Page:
Suicide in the Fire Service: Saving the Lives of Firefighters

Steven Heitman

EXECUTIVE SUMMARY

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Firefighters play an essential role in the Department of Homeland Security’s mission to respond to and recover from emergencies and disasters. In order to bear the responsibilities of this role, firefighters must meet high standards of preparedness both physically and mentally. As time in this mission wears on, the diagnosis of Post-Traumatic Stress Disorder (PTSD) has become more prominent in the fire service and seems to be associated with a rising trend in firefighter suicide over the last 10 years; 2014 and 2015 were record years for the number of firefighter deaths by suicide in the United States.[1]

PTSD in firefighters occurs about three to five times more than in the general population—one factor that explains the higher rates of suicide.[2] Firefighters are routinely exposed to physical and mental trauma while completing their duties, but the fire service culture is to “suck it up” and not acknowledge these traumatic events’ psychological and physical toll. Any discussion of mental health is taboo to the firefighter, so the subject of suicide remains neglected. Lack of accurate data makes determining the problem’s severity even more difficult; since suicide tends to be a private issue, commonly associated with shame, it remains under reported.

This thesis was written in order to determine how fire chiefs can address PTSD and firefighter suicide to break the cycle of increasing suicidal events. The main research is published studies by mental health experts and information from agencies such as the U.S. Department of Veterans Affairs, National Institute of Mental Health, International Association of Fire Chiefs, National Volunteer Fire Council, and the Firefighter Behavioral Health Alliance.

The causes of PTSD vary and are often associated with exposure to acute trauma events such as 9/11, military combat, and Hurricane Katrina, as well as recurrent trauma such as that routinely experienced by firefighters. PTSD diagnosis of firefighters is on the rise, but PTSD by itself does not cause a person to commit suicide. The process leading to suicide often includes PTSD, but is also commonly combined with other comorbid issues such as depression, substance abuse, anxiety, and mental illness. In order to understand this process better, the Interpersonal Theory of Suicide is used to identify the elements that cause a firefighter to commit suicide. Using this theory, firefighters who are suffering from PTSD and are susceptible to suicide can be more easily identified.

It is incumbent upon fire chiefs to institute policy and programs designed to decrease the number of firefighters who suffer from PTSD, and in turn the number who commit suicide. Programs such as Psychological First Aid, Stress First Aid, and Critical Incident Stress Debriefing have been developed to help individuals develop better coping skills when faced with traumatic situations. The DVA has been very successful through treatments based upon psychotherapy, medication, and eye movement desensitization and reprocessing. [3]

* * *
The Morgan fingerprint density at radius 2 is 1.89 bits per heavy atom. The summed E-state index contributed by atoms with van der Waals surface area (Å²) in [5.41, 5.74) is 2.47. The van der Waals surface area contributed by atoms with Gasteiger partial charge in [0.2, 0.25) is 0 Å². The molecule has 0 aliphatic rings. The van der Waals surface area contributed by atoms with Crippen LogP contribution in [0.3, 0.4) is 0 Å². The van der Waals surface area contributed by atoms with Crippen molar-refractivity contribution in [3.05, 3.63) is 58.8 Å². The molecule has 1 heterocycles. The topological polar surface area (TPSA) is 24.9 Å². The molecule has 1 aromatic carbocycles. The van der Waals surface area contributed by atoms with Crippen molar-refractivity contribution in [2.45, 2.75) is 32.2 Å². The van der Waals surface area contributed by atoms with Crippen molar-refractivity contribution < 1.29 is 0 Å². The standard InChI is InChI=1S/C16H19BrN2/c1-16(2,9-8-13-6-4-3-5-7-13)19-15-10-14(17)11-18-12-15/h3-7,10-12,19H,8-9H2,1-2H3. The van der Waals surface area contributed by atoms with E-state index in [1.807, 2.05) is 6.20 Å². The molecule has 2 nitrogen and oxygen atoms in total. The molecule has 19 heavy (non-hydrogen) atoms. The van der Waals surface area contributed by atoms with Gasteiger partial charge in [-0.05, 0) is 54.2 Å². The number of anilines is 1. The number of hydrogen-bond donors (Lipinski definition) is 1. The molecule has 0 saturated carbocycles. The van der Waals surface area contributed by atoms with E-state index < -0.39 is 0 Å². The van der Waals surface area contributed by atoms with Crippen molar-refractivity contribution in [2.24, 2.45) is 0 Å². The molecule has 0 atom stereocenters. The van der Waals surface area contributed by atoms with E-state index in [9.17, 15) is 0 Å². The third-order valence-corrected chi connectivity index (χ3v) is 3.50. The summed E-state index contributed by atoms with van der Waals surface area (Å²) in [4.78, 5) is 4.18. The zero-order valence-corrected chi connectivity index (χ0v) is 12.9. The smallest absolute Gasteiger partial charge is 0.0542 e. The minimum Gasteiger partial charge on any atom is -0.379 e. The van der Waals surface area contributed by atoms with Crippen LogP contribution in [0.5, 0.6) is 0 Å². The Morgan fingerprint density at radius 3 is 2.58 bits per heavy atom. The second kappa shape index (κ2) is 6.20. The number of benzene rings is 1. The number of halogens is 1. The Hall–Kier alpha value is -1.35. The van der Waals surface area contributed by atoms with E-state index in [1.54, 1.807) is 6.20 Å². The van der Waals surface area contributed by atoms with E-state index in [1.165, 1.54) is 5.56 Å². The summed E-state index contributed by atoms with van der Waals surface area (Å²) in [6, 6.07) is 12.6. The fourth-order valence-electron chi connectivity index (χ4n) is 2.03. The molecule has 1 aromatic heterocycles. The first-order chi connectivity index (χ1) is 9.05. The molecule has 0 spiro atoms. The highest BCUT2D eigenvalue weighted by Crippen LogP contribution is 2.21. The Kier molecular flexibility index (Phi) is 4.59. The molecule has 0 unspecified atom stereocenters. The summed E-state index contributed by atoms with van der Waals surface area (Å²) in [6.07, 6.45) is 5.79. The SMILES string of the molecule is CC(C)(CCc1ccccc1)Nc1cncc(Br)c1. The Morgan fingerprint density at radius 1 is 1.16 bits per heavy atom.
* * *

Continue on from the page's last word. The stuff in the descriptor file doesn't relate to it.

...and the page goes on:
The research strongly suggests that the number of firefighter suicides related to PTSD, as well as the number of PTSD diagnoses, can be decreased through a program based upon policy and process. Peer support needs to be provided through the establishment of a Stress First Aid program, and supported by access to mental health professionals. In order to achieve this goal, reporting firefighter suicides to a central collection point must become mandatory throughout the United States. Mental health training in the fire service must receive as much emphasis and commitment as physical training in every fire department. As demonstrated by several academic research studies, as well as by the Joint Military Services and DVA, successful treatment of PTSD, and therefore potential suicide, is possible and should be applied to suffering firefighters.

Firefighters have dedicated their lives to saving others and ensuring public safety. There are enormous benefits to establishing a mental-health training program designed to prevent PTSD and suicide in the fire service. Inaction in this area is too costly. This will require a cultural change within the fire service and must be endorsed by fire chiefs at the federal, state, and local levels to be successful.

 

References

 

Dill, Jeff. “Firefighter Behavioral Health Alliance.” Accessed January 31, 2016 2015. http://www.ffbha.org/.

Del Ben, Kevin S., Joseph R. Sotti, Yi-Chuen Chen, and Beverly Fortson. “Prevalence of Posttraumatic Stress Disorder Symptoms in Firefighters.” Work & Stress 20, no. 1 (March 2006): 37–48.

National Center for PTSD. “Understanding PTSD Treatment.” August 2013. http://www.ptsd.va.gov/public/understanding_TX/booklet.pdf.

 

[1] Jeff Dill, “Firefighter Behavioral Health Alliance,” accessed January 31, 2016, http://www.ffbha.org/.

[2] Kevin S. Del Ben et al., “Prevalence of Posttraumatic Stress Disorder Symptoms in Firefighters,” Work & Stress 20, no. 1 (March 2006): 37–48.

[3] National Center for PTSD, “Understanding PTSD Treatment,” August 2013, http://www.ptsd.va.gov/ public/understanding_TX/booklet.pdf.

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